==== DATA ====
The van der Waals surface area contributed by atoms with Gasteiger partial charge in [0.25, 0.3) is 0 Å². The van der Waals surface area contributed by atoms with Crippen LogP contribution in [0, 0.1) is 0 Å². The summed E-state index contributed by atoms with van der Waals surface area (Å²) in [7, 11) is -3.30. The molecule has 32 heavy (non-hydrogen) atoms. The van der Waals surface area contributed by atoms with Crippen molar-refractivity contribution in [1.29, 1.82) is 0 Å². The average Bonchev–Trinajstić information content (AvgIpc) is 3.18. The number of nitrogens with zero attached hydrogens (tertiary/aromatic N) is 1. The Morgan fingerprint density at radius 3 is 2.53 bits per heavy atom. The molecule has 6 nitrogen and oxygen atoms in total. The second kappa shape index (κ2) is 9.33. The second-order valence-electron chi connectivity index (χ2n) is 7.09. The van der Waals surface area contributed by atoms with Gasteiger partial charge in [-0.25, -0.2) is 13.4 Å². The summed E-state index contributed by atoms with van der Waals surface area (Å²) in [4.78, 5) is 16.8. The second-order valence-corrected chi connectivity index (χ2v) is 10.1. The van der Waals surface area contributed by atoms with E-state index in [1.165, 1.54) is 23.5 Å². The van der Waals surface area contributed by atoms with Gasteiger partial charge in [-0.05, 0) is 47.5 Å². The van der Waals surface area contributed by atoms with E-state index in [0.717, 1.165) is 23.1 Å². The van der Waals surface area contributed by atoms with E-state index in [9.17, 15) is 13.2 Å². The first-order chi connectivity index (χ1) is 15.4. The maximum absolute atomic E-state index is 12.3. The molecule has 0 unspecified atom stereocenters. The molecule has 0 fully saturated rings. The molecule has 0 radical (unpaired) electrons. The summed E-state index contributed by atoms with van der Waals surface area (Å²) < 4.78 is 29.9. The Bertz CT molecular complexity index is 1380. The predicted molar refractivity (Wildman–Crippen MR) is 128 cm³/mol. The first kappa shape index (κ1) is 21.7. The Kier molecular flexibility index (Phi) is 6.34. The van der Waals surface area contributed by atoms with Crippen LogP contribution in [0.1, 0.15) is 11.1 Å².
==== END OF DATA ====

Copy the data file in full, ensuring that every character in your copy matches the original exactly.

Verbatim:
The van der Waals surface area contributed by atoms with Gasteiger partial charge in [0.25, 0.3) is 0 Å². The van der Waals surface area contributed by atoms with Crippen LogP contribution in [0, 0.1) is 0 Å². The summed E-state index contributed by atoms with van der Waals surface area (Å²) in [7, 11) is -3.30. The molecule has 32 heavy (non-hydrogen) atoms. The van der Waals surface area contributed by atoms with Crippen molar-refractivity contribution in [1.29, 1.82) is 0 Å². The average Bonchev–Trinajstić information content (AvgIpc) is 3.18. The number of nitrogens with zero attached hydrogens (tertiary/aromatic N) is 1. The Morgan fingerprint density at radius 3 is 2.53 bits per heavy atom. The molecule has 6 nitrogen and oxygen atoms in total. The second kappa shape index (κ2) is 9.33. The second-order valence-electron chi connectivity index (χ2n) is 7.09. The van der Waals surface area contributed by atoms with Gasteiger partial charge in [-0.25, -0.2) is 13.4 Å². The summed E-state index contributed by atoms with van der Waals surface area (Å²) in [4.78, 5) is 16.8. The second-order valence-corrected chi connectivity index (χ2v) is 10.1. The van der Waals surface area contributed by atoms with E-state index in [1.165, 1.54) is 23.5 Å². The van der Waals surface area contributed by atoms with Gasteiger partial charge in [-0.05, 0) is 47.5 Å². The van der Waals surface area contributed by atoms with E-state index in [0.717, 1.165) is 23.1 Å². The van der Waals surface area contributed by atoms with E-state index in [9.17, 15) is 13.2 Å². The first-order chi connectivity index (χ1) is 15.4. The maximum absolute atomic E-state index is 12.3. The molecule has 0 unspecified atom stereocenters. The molecule has 0 fully saturated rings. The molecule has 0 radical (unpaired) electrons. The summed E-state index contributed by atoms with van der Waals surface area (Å²) < 4.78 is 29.9. The Bertz CT molecular complexity index is 1380. The predicted molar refractivity (Wildman–Crippen MR) is 128 cm³/mol. The first kappa shape index (κ1) is 21.7. The Kier molecular flexibility index (Phi) is 6.34. The van der Waals surface area contributed by atoms with Crippen LogP contribution in [0.1, 0.15) is 11.1 Å².